Audet Presented on HIV Transmission among Traditional Healers in South Africa at AIDS 2018


Carolyn Audet, Ph.D.

VIGH faculty member, Carolyn Audet, Ph.D., recently attended the 22nd International AIDS Conference (AIDS 2018) in Amsterdam, the Netherlands and presented her abstract on traditional healers' increased risk of HIV infection due to a common treatment practice that involves rubbing herbs into small cuts on a patient’s body called “injections." It is believed this treatment increases its efficacy. This practice exposes healers' unprotected skin and leaves them at risk of HIV infection.

Dr. Audet is the lead author of the abstract, “Occupational hazards of traditional healers in rural South Africa: bloodborne pathogen exposures and risk of HIV transmission." Accordingto this new study healers with a history of occupational blood exposure had an HIV prevalence of 61.5% versus 22.7% among those who had no history of blood exposure.

The study was conducted to determine whether healers are experiencing blood exposure on unprotected skin, or if there is an increased risk of HIV infection associated with these exposures.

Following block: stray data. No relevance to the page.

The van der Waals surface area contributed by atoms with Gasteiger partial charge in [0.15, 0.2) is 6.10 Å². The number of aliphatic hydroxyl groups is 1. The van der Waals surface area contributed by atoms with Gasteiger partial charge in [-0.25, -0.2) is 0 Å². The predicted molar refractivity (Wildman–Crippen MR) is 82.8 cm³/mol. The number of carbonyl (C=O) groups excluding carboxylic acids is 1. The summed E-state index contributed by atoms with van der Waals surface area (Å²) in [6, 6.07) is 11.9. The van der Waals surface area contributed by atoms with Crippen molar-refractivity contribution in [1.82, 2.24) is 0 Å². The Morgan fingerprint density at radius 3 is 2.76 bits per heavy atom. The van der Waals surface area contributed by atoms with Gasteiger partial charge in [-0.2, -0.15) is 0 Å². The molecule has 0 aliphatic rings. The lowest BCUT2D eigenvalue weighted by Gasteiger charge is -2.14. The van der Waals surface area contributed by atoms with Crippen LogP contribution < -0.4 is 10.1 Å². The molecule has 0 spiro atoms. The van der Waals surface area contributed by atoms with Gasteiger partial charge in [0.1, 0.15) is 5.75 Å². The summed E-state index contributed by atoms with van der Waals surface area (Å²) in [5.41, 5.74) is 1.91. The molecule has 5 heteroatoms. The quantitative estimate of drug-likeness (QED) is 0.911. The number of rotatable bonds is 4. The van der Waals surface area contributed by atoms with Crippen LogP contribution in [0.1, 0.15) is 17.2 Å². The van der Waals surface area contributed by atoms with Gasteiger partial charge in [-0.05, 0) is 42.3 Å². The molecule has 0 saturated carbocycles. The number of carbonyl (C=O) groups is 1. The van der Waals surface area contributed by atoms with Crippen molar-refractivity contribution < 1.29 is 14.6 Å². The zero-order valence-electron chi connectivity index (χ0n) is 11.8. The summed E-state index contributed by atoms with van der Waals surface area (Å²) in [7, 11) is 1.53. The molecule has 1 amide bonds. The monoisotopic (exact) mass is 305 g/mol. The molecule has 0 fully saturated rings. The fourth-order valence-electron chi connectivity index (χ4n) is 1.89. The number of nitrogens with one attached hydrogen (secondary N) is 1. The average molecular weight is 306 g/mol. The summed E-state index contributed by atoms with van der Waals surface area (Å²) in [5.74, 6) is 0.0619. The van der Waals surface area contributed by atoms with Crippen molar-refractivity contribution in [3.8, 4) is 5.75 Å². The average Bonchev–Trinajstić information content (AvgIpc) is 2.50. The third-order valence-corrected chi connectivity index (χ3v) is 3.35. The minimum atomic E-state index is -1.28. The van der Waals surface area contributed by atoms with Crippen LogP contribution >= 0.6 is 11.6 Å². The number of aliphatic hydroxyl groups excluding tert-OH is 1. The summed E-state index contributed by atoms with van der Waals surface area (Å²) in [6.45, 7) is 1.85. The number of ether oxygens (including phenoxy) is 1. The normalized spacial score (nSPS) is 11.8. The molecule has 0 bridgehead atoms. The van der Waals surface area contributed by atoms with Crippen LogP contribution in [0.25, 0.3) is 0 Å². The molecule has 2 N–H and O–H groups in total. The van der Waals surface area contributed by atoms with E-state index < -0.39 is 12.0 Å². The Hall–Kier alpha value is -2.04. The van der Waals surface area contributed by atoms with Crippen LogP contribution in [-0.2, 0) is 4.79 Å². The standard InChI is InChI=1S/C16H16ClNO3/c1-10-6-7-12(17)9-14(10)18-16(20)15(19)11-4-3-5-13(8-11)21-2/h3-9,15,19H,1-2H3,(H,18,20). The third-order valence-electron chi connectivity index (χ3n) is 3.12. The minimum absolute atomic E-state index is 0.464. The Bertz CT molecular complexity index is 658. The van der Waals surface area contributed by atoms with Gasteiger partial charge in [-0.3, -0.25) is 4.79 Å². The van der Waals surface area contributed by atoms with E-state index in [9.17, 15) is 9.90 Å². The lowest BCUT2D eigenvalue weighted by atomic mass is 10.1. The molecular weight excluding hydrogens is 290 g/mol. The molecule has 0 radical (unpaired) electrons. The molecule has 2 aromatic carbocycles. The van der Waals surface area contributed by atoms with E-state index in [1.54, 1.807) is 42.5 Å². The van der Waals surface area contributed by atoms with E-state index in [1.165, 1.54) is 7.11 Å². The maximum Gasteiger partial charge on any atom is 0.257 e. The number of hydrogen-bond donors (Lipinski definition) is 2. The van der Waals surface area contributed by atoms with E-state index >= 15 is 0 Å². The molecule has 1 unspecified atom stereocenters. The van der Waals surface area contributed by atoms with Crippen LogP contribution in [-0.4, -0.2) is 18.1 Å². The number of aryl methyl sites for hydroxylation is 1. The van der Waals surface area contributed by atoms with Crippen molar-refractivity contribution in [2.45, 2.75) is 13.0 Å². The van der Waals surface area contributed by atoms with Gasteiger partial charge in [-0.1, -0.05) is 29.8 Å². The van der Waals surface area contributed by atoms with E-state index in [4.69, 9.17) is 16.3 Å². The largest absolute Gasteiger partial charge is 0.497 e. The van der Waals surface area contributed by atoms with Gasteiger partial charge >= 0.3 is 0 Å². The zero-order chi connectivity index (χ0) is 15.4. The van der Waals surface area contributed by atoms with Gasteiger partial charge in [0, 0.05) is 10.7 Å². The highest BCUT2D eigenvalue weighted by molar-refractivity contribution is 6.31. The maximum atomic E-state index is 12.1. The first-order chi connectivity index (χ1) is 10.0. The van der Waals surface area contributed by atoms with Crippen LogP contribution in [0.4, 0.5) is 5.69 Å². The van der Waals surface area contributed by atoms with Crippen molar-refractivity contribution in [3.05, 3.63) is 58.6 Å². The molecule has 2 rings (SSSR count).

In rural Mpumalanga Province, South Africa, 44% of healers claimed to actively participate in these treatments, and the risk of HIV infection due to a single exposure to unbroken skin is low. However, risk of repeated exposure to patient blood by traditional healers had not been studied.

Among traditional healers in rural South Africa, occupational blood exposure was significantly associated with testing HIV+. Interventions to educate traditional healers on the risk of blood exposure and provide appropriate personal protective equipment are urgently required to prevent HIV acquisition amongst this neglected high risk group.

This study was supported, in part, by a career development award from NIHM (K01; PI: Audet). Additional funding was received by the School of Public Health, Faculty of Health Sciences, University of the Witwatersrand, Johannesburg (PI: Wagner) and Vanderbilt University (PI: Aliyu). The MRC/Wits Agincourt Research Unit is funded by key contributions from the South African Medical Research Council and the Wellcome Trust.

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